What Is Urticaria Pigmentosa?
Urticaria pigmentosa (UP) is an allergy-mediated skin condition
that causes discolored lesions and itchy skin. The condition is characterized
by the presence of too many mast cells in the skin. Mast cells are part of your
immune system. Their job is to produce inflammation by releasing a substance
called histamine in response to germs and other invaders. In UP, there are too
many mast cells in your skin.
This disease is most commonly seen in infants and children, but
adults may be affected as well. The main symptom is dark-colored lesions on the
skin. The lesions may be very itchy and difficult not to scratch. When rubbed
or scratched, the lesions respond with a Darier’s sign. A Darier’s sign looks similar to
hives. It’s caused by the release of histamine from the mast cells.
In most children, UP goes away by puberty. Complications are
typically only seen in older children or adults. Rarely, UP may evolve
into systemic mastocytosis in
an adult. In systemic mastocytosis, mast cells can build up in other organs of
the body. In extremely rare cases, this may result in mast cell leukemia or
mast cell sarcoma, which are both forms of cancer.
Recognizing Urticaria Pigmentosa
The main symptom of UP is brownish lesions on the skin. Rubbing
the lesions releases histamines which produce intense itching along with
blisters or hives (Darier’s sign).
Symptoms of UP may include:
- pruritus (itching that varies in severity and
- flushing (redness of the skin)
- overpigmentation of lesions (very dark coloring
Adults or adolsecents are more likely to have uncommon symptoms.
- tachycardia (rapid heart rate)
- nausea or vomiting
Cause of Urticaria Pigmentosa
The exact cause of UP is unknown. There may be a genetic cause
for some cases (the child either inherits an abnormal gene from one of their
parents, or there is a gene mutation), while other cases appear for no reason
at all. The inherited form of UP is very rare, with only about 50
Doctors do know that when the lesions are rubbed, they release
histamines. Histamines are
chemicals that start an immune response. Ordinarily the immune system is activated
in response to germs or other invaders. In UP, there is no invader. The immune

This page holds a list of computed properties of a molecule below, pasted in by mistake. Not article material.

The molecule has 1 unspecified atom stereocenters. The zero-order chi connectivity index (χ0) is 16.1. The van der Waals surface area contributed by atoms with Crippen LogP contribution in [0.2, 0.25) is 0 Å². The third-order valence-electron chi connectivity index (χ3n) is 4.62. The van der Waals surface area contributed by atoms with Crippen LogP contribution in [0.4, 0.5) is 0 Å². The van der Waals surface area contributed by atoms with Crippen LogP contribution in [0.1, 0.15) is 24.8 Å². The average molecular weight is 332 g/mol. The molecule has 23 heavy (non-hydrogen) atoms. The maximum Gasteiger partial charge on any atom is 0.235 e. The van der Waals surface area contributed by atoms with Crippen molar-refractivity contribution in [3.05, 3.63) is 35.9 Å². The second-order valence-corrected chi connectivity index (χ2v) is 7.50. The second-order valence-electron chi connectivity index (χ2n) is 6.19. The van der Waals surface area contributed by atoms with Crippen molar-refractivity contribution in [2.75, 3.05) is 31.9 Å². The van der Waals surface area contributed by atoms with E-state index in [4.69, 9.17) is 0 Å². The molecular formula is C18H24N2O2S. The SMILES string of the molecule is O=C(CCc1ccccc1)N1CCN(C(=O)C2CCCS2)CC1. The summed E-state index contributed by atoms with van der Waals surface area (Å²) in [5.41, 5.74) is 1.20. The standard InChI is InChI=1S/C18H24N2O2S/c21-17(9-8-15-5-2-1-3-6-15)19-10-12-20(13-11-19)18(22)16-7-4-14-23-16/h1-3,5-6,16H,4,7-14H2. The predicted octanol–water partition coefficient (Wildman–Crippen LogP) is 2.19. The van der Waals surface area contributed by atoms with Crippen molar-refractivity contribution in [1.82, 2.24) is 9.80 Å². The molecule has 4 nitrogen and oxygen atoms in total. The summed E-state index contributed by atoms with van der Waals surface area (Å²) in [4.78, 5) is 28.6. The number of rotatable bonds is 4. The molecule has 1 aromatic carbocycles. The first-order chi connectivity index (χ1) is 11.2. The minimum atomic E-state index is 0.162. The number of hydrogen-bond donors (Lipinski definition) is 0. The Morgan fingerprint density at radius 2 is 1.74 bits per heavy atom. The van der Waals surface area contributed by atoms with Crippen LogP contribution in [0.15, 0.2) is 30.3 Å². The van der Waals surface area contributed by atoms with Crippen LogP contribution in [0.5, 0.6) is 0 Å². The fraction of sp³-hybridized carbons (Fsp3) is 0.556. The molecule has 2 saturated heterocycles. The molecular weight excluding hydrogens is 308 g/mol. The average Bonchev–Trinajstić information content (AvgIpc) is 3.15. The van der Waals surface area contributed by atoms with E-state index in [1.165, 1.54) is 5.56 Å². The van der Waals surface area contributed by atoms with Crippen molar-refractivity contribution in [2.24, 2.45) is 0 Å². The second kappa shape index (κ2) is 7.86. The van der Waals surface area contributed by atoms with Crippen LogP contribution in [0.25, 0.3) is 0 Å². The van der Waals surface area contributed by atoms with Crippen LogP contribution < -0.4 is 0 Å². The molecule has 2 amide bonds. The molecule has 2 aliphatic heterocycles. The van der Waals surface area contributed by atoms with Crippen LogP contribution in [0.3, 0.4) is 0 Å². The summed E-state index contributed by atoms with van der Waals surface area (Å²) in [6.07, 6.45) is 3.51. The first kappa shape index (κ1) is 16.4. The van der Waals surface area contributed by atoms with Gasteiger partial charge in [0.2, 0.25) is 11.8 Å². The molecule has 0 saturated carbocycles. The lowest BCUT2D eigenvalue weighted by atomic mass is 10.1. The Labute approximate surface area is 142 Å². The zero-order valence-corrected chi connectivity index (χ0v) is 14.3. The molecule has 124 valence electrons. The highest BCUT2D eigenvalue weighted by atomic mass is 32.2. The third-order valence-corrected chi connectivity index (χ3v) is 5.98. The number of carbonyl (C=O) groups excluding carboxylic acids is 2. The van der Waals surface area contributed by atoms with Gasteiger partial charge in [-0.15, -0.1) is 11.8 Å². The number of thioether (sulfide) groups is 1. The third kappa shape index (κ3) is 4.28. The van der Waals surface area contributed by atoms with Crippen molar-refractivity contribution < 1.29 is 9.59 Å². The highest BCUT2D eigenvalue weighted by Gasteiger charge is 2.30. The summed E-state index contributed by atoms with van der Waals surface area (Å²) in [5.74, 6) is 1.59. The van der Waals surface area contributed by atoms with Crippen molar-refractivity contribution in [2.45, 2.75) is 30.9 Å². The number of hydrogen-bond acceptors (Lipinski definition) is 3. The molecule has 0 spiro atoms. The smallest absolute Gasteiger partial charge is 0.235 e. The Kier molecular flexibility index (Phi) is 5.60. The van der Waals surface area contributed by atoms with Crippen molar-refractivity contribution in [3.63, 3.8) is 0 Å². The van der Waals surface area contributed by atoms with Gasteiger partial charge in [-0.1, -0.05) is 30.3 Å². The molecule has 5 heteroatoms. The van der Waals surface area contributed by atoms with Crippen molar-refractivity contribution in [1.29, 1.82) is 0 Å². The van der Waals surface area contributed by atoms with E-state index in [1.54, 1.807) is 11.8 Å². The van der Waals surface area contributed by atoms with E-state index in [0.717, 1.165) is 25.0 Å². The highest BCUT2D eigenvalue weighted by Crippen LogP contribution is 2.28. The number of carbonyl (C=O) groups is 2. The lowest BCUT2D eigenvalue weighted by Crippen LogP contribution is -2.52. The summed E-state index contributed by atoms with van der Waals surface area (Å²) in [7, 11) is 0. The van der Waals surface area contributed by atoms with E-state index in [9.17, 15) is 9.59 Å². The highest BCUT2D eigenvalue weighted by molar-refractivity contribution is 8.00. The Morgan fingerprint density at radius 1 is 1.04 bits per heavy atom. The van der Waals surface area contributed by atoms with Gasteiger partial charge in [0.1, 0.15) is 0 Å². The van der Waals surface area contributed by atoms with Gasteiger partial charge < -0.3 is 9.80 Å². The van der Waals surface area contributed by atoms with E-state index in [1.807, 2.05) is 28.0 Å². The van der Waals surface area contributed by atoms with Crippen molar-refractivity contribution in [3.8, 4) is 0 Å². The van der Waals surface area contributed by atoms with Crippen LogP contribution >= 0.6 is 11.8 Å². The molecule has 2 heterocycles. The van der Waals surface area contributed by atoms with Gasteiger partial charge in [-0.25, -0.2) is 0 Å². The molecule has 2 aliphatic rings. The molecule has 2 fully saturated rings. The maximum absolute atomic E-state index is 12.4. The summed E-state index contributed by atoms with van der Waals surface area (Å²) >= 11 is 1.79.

response results in itchy lesions on the skin.
Diagnosis of Urticaria Pigmentosa
The diagnosis of UP is based on observation of the lesions.
Darier’s sign is a classic symptom that implies UP and most lesions look
similar in color. Lesions that appear different from others may be a sign of
Possible cancers may include:
- melanoma (the deadliest of skin cancers)
- basal cell carcinoma (uncontrolled growths or
lesions in the outer layer of skin)
- actinic keratosis (a precancerous scaly patch of
skin caused by years of sun exposure)
Your doctor will test any unusual looking lesions for cancer.
This will require a small skin sample for microscopic examination and testing.
A skin biopsy will be recommended for this purpose.
Treatment of Urticaria Pigmentosa
There are no cures for UP. Treatment focuses on easing symptoms
and controlling lesions. Your doctor will recommend a specific treatment based
on the number of lesions and your tolerance. For example, painless and
easy-to-apply treatments might be best for young children.
Treatment options include:
- antihistamines to relieve itching and flushing
of the skin
- topical corticosteroids (gel or cream with
- intralesional corticosteroids (injection with
anti-inflammatory steroid medications)
- hydrocolloid dressings (act like a bandage to
hold medication to the skin)
acetonide (a synthetic corticosteroid)
maleate (antihistamine used to control allergic reactions)
In adults, a form of light therapy called photochemotherapy using
ultraviolet radiation has proven to be an effective treatment.
In order to encourage recovery:
- do not rub the skin
- do not pick at blisters (no matter how tempting)
- do not scratch the lesions (this will only send
out more histamines creating a bigger reaction)
People with UP should avoid certain medications, including:
- opiates (morphine and codeine)
Alcohol intake should be limited or eliminated completely since
it can be a trigger for UP.
Complications of Urticaria Pigmentosa
Most cases of UP affect only the skin. Cases where UP affects
other organs are generally found in older children and adults.
Organs which may be affected by UP include:
Unfortunately, the treatment for UP can have some unintended side
effects. Side effects of prolonged treatment include:
- red skin syndrome (corticosteroid withdrawal)
- diabetes mellitus (glucose intolerance due to
chronic use of steroid therapy)
- insulin resistance (body grows immune to the
presence of insulin)
Outlook for Urticaria Pigmentosa
Most cases of UP appear in children. As they grow older, the majority
will outgrow the disease. Lesions generally fade as a child moves into
adulthood. Up to 25 percent do not outgrow the disease and retain lesions into
Preventing Urticaria Pigmentosa
There is no sure way to prevent UP. The inherited form is very
rare, and even when the child has the abnormal gene, they may not ever develop
However, you can prevent the disorder from getting worse. Try to
help your child keep from scratching or rubbing their irritated skin to prevent
the lesions from spreading:
- avoid hot baths to keep from drying out their
skin and making the itching worse
- bathing in lukewarm (or cool) Aveeno oil baths
have been shown to control itching
- avoid itchy, irritating clothing — try cotton or other light fabrics
- keep their fingernails short
- have them wear light cotton gloves to bed to
Your pediatrician may have more tips. Most cases of UP clear up
by the time the child is a teenager.